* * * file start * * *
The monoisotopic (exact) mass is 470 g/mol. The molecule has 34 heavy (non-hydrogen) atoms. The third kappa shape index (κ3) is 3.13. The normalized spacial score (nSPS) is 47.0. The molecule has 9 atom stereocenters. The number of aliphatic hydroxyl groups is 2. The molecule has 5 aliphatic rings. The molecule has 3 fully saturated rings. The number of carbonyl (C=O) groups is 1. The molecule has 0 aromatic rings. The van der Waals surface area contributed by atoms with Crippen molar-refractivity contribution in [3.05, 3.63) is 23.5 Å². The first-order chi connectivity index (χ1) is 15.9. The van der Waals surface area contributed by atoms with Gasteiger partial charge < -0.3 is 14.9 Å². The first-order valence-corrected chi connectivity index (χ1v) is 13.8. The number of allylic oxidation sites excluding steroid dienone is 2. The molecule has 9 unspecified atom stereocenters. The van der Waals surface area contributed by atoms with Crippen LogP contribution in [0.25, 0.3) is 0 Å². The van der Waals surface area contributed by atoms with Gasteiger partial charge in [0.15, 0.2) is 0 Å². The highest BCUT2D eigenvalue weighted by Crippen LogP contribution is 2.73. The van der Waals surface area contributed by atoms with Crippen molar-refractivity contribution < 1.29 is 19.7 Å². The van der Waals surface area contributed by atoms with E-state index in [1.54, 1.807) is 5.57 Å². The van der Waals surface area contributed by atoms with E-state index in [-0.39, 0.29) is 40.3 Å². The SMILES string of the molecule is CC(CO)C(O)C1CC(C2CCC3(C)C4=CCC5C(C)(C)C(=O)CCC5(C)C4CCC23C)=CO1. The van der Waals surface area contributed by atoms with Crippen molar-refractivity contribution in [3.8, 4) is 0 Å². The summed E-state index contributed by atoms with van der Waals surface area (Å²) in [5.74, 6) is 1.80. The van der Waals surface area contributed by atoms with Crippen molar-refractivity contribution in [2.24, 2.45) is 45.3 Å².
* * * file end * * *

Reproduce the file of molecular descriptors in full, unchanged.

The monoisotopic (exact) mass is 470 g/mol. The molecule has 34 heavy (non-hydrogen) atoms. The third kappa shape index (κ3) is 3.13. The normalized spacial score (nSPS) is 47.0. The molecule has 9 atom stereocenters. The number of aliphatic hydroxyl groups is 2. The molecule has 5 aliphatic rings. The molecule has 3 fully saturated rings. The number of carbonyl (C=O) groups is 1. The molecule has 0 aromatic rings. The van der Waals surface area contributed by atoms with Crippen molar-refractivity contribution in [3.05, 3.63) is 23.5 Å². The first-order chi connectivity index (χ1) is 15.9. The van der Waals surface area contributed by atoms with Gasteiger partial charge < -0.3 is 14.9 Å². The first-order valence-corrected chi connectivity index (χ1v) is 13.8. The number of allylic oxidation sites excluding steroid dienone is 2. The molecule has 9 unspecified atom stereocenters. The van der Waals surface area contributed by atoms with Crippen LogP contribution in [0.25, 0.3) is 0 Å². The van der Waals surface area contributed by atoms with Gasteiger partial charge in [0.15, 0.2) is 0 Å². The highest BCUT2D eigenvalue weighted by Crippen LogP contribution is 2.73. The van der Waals surface area contributed by atoms with Crippen molar-refractivity contribution < 1.29 is 19.7 Å². The van der Waals surface area contributed by atoms with E-state index in [1.54, 1.807) is 5.57 Å². The van der Waals surface area contributed by atoms with E-state index in [-0.39, 0.29) is 40.3 Å². The SMILES string of the molecule is CC(CO)C(O)C1CC(C2CCC3(C)C4=CCC5C(C)(C)C(=O)CCC5(C)C4CCC23C)=CO1. The van der Waals surface area contributed by atoms with Crippen molar-refractivity contribution in [3.8, 4) is 0 Å². The summed E-state index contributed by atoms with van der Waals surface area (Å²) in [5.74, 6) is 1.80. The van der Waals surface area contributed by atoms with Crippen molar-refractivity contribution in [2.24, 2.45) is 45.3 Å².